Bill Pronzini’s Nameless Detective is back in action in Nightcrawlers! As the book begins, Nameless is summoned to the death bed of Russell Dancer, a once-infamous pulp magazine writer whose promising career went down the drain. (Dancer appeared in the novel Hoodwink and apparently on at least one or two other occasions.) Dancer wants Nameless to deliver a message to Cybil Wade, Kerry Wade’s mother and the woman Dancer has had a crush on all of his life. Nameless decides to comply with Dancer’s wishes, but he immediately finds strange resistance on the home front from Kerry, who insists that he should inform Cybil right away although Dancer asked Nameless to wait until he died—so that Cybil doesn’t see him in his current state, he says.
Meanwhile, Jake Runyon gets involved in another case when his long-estranged son Joshua gives him a phone call. Jake’s son basically hates his living guts, and Jake hopes that this call might be a sign that a reconciliation is in the works. The news is far grimmer—Joshua’s boyfriend has fallen victim of two predatory gay bashers. Moreover, he isn’t the first victim—and the attackers are only getting more vicious with each new victim.
While all that is going on, Tamara Corbin decides she wants to get in on field-work, and she commences a series of stake-outs to locate a deadbeat dad who has skipped out his alimony payments. But when she sits in her car, watching, she notices something very odd happening across the street, and this puts her on the track of a child kidnapper who has just captured another victim.
As you can guess, Nightcrawlers is really rich in story, and it’s a very good book. Then again, it’s Bill Pronzini—how can it not be good? In particular, the Jake Runyon storyline is once again the best one in the book. Runyon acts the part of the typical Lone Wolf private eye, in the tradition of fellows like Lew Archer and Philip Marlowe. He does a lot of legwork and interviews all sorts of people before he finally grasps hold of a lead in the hate crimes. It’s a very well-handled storyline.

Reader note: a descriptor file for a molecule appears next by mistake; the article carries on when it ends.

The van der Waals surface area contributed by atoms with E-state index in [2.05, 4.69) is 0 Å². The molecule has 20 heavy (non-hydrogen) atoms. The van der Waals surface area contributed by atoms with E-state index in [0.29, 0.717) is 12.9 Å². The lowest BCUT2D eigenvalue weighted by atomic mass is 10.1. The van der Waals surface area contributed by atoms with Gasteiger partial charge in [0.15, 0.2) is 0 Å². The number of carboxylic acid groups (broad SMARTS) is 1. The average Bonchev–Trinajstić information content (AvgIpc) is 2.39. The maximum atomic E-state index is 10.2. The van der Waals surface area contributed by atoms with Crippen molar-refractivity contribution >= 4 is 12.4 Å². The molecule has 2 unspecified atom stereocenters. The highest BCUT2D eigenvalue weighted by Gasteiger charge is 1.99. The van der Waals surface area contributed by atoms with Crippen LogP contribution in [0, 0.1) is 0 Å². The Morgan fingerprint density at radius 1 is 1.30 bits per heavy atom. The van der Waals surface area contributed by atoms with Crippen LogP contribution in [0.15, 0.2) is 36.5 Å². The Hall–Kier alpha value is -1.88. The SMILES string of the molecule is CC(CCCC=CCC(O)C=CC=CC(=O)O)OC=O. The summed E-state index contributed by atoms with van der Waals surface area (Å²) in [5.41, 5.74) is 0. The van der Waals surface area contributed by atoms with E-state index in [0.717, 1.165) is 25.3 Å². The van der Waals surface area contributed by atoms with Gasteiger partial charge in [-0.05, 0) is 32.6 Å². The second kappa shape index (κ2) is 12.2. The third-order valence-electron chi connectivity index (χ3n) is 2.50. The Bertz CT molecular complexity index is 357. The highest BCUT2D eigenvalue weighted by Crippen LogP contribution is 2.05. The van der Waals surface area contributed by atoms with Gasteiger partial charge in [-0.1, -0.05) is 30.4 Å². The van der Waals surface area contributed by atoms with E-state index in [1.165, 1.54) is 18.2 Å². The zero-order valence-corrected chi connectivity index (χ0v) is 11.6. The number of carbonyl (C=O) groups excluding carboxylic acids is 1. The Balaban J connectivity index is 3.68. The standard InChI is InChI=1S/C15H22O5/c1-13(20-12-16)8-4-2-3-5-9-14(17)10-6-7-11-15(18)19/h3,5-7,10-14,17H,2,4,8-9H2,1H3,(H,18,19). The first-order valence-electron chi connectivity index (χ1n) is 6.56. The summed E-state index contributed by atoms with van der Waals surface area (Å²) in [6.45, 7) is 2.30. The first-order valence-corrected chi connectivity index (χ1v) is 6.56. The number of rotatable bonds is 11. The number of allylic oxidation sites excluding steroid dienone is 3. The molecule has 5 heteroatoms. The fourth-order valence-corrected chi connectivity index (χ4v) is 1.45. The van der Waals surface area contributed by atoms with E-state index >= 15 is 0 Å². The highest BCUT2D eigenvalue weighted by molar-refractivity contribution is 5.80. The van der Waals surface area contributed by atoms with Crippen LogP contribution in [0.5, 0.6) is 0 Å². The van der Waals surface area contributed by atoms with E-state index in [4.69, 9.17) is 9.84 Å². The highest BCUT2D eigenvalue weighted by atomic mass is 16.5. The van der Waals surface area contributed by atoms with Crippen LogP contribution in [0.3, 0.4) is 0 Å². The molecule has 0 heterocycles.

Unfortunately, the same cannot be said for Tamara’s storyline. The child kidnapper is not the best of Pronzini’s characters— we are treated to plenty of monologues from his psychotic point of view and unfortunately, they begin to run rather dull. I was also somewhat disappointed to see the emergence of another pet-peeve of a cliché: the psycho killer who gets angry and then gets a major headache/migraine (here, a stabbing pain behind the eyes). Am I the only one who sees all too clearly an author’s intent when I see that kind of characteristic? Anyhow, I didn’t end up hating these monologues— after all, Pronzini’s is a fine talent— but because the character is so unoriginal, the monologues just get dull after a while. Pronzini does a far better job with monologues from a killer’s POV in Savages and Schemers.
The child-kidnapping storyline only gets interesting near the end, where Tamara engineers an escape that goes very wrong, and before long, everyone is stalking each other in the woods. It makes for a rather exciting climax.
As for Nameless, well, the only real mystery he investigates this time around is Tamara’s sudden disappearance. The storyline that begins with Russ Dancer’s last request will reappear in later books such as Savages, but he seems to be relegated to more of a cameo role in this book. Jake Runyon and his case take center stage.
Overall, I enjoyed Nightcrawlers, but it isn’t my favourite Nameless novel. Nameless doesn’t play a particularly major role in the book’s events; he’s more of an observer until Tamara disappears. And even then Jake Runyon’s case takes precedence. Is it a bad thing? No, not really. Jake Runyon’s case is a really good one and there are a lot of personal issues at stake for Jake. But Nameless’ passive role and a boring psychotic figure in the other major storyline conspire, between themselves, to bring the book’s enjoyability down a notch or two.